Free Agent Profile: Sam Gagner

Sam Gagner enjoyed a great bounce back season in Columbus, tallying a career-high 50 points in 81 games (Photo by Getty Images)

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Center depth isn’t going to be a problem for the Devils in the years to come. Between Pavel Zacha, Michael McLeod, and John Quenneville, they’ll have their fair share of options down the middle. And that doesn’t include the prospect of adding Nolan Patrick or Nico Hischier at the Entry Draft in Chicago. Things will be looking good for New Jersey down the middle come the end of June, but you can’t have enough centers, right?

Enter Sam Gagner, who finished the season with Columbus with a career-high 50 points in 81 games- a 34-point increase from his 2015-16 totals.

I know what you might be thinking: “Why would the Devils need another center with all the prospects they have coming up?” That’s a fair question to ask and I’ll answer that in a bit, but before we get to that, let’s take a look at Sam Gagner’s numbers to make sense of why he’d fit in with New Jersey.

Despite being on some very poor Edmonton teams, Gagner has always had respectable numbers. From his rookie until he departed after the 2013-14 season, he averaged 50.2 points per 82 games. He was also one of the top 5-on-5 scorers during his stint with the Oilers. Over his seven-year tenure in oil country, he averaged 1.72 points per 60 minutes, the sixth best mark for forwards on Edmonton. Despite his possession being in the red, his relative possession was -0.2%, which is not bad considering Edmonton had some awful teams in his time there.

Once Gagner left Edmonton for greener pastures, he began to see a sharp uptick in his play at 5-on-5. While with Edmonton, he was a 47% possession player. In the three seasons since, he is at 52.5% possession with a relative Corsi For% of +3.5%. He’s averaged 59.1 shot attempts per 60 minutes while averaging 53.1 shot attempts against per 60 minutes. The teams he’s been on have generally been better with him on the ice, especially in 2016-17.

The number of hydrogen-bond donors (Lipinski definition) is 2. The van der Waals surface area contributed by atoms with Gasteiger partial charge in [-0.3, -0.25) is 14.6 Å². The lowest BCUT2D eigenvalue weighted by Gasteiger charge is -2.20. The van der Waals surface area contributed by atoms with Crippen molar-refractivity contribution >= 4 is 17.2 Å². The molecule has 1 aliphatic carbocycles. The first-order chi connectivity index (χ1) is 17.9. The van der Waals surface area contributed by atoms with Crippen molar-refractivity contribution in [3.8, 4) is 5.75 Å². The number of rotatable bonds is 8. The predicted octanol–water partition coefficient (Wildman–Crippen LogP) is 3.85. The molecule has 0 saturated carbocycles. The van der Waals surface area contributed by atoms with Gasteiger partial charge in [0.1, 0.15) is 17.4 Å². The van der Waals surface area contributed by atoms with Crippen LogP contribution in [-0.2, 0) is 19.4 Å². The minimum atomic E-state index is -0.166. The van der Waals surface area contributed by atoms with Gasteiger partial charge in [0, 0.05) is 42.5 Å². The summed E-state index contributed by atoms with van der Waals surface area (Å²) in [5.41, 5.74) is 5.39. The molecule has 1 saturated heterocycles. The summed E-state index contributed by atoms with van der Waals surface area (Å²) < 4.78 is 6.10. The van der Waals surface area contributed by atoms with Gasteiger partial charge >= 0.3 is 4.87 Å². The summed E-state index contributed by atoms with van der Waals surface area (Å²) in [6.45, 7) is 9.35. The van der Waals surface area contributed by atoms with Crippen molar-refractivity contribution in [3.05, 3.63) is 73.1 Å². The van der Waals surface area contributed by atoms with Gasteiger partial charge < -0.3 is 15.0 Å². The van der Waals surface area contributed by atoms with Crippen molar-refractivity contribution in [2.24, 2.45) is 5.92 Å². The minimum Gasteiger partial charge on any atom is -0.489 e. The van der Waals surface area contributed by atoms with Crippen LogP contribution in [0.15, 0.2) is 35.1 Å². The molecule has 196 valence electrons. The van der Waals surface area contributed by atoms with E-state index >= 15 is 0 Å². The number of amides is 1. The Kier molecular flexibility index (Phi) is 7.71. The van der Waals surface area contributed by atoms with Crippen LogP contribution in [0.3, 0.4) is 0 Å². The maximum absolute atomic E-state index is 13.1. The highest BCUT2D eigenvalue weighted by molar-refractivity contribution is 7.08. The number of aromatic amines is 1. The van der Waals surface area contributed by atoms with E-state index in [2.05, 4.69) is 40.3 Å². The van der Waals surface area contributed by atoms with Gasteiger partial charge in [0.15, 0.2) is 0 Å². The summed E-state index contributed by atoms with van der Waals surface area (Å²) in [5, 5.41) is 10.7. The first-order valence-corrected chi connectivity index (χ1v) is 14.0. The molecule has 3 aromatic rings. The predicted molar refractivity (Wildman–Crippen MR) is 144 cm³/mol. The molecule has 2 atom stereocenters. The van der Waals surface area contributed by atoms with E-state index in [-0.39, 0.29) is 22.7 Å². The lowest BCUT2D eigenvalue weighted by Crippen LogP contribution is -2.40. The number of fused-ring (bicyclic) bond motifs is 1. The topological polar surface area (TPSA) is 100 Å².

Gagner enjoyed one of the best seasons of his career in Columbus. When Gagner was on the ice, Columbus’ possession was 54.1%, as opposed to 49.2% when he was off. He averaged 1.95 points per 60 minutes and his 32 assists were the most since his rookie season (36). He was a great shot suppressor (51 shot attempts against per 60 minutes) and was one of Columbus’ best defensive forwards throughout the season. On top of his great 5-on-5 numbers, he also contributed a fair amount to Columbus’ power play with 193 minutes on the season- the fourth-highest total among their forwards, and scoring 18 points.

The Takeaway: All-in-all, Gagner had a redemptive season in Columbus, and returned to performing to his past output after only tallying 16 points in 2015-16. I mentioned at the top of this post that there is a fit for Gagner with the Devils plans and a few reasons why. First off, he’ll only be 28 at the start of next season and fits in to Shero’s plan of acquiring more young talent, especially up front.

Despite the number of young centers, none are proven players. They’re all very promising prospects, but still developing. You never know how or which of these players will pan out and instead of rushing them into the NHL, Gagner would give them time to develop at the right pace.

It’s also worth mentioning that Sam Gagner is a very effective player for what he is, especially in a more defensive role and he can contribute on the power play, which is another plus. The Devils do have the need for scoring depth, especially for a middle-six center. It’s probably a safe bet that if NJ selects Hischier or Patrick, they’ll be playing in the NHL next season. The issue here is the Devil’s logjam at center. One or two players would have to move out to the wing; be it Adam Henrique or Pavel Zacha. Henrique would be the preferable choice and I don’t think the Devils see Zacha as a long-term winger, but could still be forced out wide if sign Gagner and draft one of Hischier/Patrick.

The Devils could find a spot for Gagner on their roster, but it’s more about striking the right contract. The Devils shouldn’t be looking to sign him for anything more than 3-4 years. He’s a useful player, especially if not thrust into an offense first role and could serve as a stop gap until their prospects are ready for full-time gigs. For the right term and dollar, Gagner would be a nice depth addition who has some scoring punch and would certainly help the Devils on both ends of the ice, which is something they could use a bit of.

All advanced stats are from Hockey Analysis 


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